• Kerr Bay Campsite, on the shores of Lake Rotoiti, offers both powered and non-powered sites, plus facilities like token operated hot showers and full access toilets in the summer (in winter, the shower/toilet block is closed). Bookings are essential during the summer months, so make sure you plan ahead. A non-powered site has a per night fee of $10 and $5 for adults and children respectively, while a powered site costs $15 - $7.50. 
  • Lake Rotoroa Campsite is a secluded place surrounded by native bush - visitors can stroll along the lakeshore or through the bush, and if you want to range a little further afield the D’Urville and Sabine Valleys are waiting. Expect to pay $6 for adults and $3 for children, per night. Don’t forget the insect repellent as the sandflies around this site can be ferocious.
  • West Bay Campsite lies alongside Lake Rotoiti and has sites nestled in the midst of a manuka / kanuka forest. There’s a unique opportunity here for someone to stay at a powered site for free (for a minimum of two weeks) in return for basic duties like checking camper bookings. All you need is a campervan. If this is something you might be interested in, you can find out more here.
 
 
 
Fiordland
This is New Zealand’s largest national park but it’s not size that makes Fiordland so special. The combination of its isolation and lush rainforest environment makes this Fiordland National Park a very remarkable place indeed. The ice-carved landscape is breathtakingly beautiful, straight out of a classic tourism video; unsurprisingly the area has been designated an international World Heritage site and draws numerous visitors every year to experience the otherworldly glory of this place. While you’re in the area, a visit to Milford Sound is all but compulsory - and if you have the time (plus someone to drop you off and pick you up again) walking the internationally acclaimed Milford Track is a journey that you’ll remember for many years to come.  The best way to access Fiordland is with a motorhome from Queenstown or campervan hire from Christchurch.
 
A few of the best DOC sites for campervans:
 
  • Henry Creek Campsite lies along the road to Milford Sound, about 25 km north of Te Anau. This is the perfect place to stop on your way to the Sound - there are no powered sites but Henry Creek does have a number of sites suitable for motorhomes. You’ll be paying $6 per night for adults, $3 for children.
  • Another campsite on Milford Road, Mackay Creek Campsite has a number of short walks spreading out from the site - fly fishing in the nearby river is also a popular activity for many. There are six sites available on a first come, first served basis and the fee is $6 per night for adults, $3 for children.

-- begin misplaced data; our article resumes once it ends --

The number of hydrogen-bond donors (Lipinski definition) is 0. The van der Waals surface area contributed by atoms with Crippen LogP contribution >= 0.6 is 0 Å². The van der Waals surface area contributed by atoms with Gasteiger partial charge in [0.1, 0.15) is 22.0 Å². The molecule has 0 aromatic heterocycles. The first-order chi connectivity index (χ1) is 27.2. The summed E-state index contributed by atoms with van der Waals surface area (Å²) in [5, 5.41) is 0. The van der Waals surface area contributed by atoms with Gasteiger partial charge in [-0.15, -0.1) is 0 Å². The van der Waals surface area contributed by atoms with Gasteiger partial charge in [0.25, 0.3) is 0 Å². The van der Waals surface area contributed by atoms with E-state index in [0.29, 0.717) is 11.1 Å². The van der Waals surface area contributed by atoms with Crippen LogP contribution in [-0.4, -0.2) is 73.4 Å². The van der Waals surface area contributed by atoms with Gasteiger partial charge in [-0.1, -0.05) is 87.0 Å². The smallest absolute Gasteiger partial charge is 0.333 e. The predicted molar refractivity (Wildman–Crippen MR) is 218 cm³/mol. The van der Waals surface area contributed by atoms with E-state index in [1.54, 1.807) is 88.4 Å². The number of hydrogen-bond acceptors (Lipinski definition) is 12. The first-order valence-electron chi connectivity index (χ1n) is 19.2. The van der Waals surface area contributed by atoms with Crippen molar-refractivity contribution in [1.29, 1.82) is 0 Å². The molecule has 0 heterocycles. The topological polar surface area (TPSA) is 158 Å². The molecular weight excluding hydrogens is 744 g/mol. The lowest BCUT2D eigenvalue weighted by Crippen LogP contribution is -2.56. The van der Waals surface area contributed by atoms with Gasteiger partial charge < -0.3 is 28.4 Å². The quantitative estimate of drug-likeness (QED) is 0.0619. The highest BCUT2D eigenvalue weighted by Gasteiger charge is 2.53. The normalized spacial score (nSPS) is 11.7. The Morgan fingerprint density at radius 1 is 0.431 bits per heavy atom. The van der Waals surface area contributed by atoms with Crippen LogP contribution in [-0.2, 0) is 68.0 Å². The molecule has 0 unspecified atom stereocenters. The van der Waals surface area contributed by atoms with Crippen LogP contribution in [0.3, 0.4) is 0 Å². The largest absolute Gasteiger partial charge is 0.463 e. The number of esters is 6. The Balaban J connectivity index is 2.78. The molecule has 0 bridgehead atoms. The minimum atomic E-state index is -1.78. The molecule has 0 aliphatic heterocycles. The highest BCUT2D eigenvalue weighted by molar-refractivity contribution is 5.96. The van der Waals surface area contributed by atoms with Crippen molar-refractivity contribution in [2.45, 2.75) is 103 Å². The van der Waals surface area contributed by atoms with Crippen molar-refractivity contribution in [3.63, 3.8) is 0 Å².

• South Arm Campsite, on the banks of Lake Manapouri, is a small but very beautiful backcountry site that is well out of the way - 39 kilometres down a gravel road. This is perfect for those looking to really get away from it all. One important thing to note is that because of the narrow road and tight corners leading up to the site, this isn’t suitable for large motorhomes. Smaller models should be fine, but it would pay to ask your supplier just to be sure.
 
 
 
Abel Tasman
Abel Tasman may be New Zealand’s smallest national park but it’s relatively diminutive size is offset by its sunny weather, stunning scenery and - most importantly - the Abel Tasman Coast Track. This track is recognised worldwide as one of the best coastal walks on earth - 51 kilometres of secluded coves, pristine beaches and lush New Zealand bush. Even if you don’t want to / don’t have time to do the whole 5-7 day trek, it’s easy to do bits of it - water taxis are available to pick you up and drop you off at a range of different beaches along the way. The best place to pick up your motorhome is Nelson or Picton when you get off the cook straight ferry.
 
While there’s only one campground in Abel Tasman that’s suitable for motorhomes, this park still gets a mention thanks to the exceptional quality of the Abel Tasman Coast Track. 
 
  • Located at the northern end of Abel Tasman National Park, Totaranui Campsite is set right next to the golden sands of Totaranui Beach. This campground is great for just kicking back and enjoying the sunny weather - swimming, kayaking and bush exploring are also on the menu. And yes, you can access the Abel Tasman Coast Track from here. This is a large campground with the ability to host up to 850 holidaymakers, but it’s very popular so it pays to book well ahead of time, particularly if you’re planning to visit during the summer months. In the summer season (1 October - 30 April) adults pay $15 per night and children $7.50, while in the winter season (1 May - 30 September) the fee is $10 and $5 per night for adults and children respectively.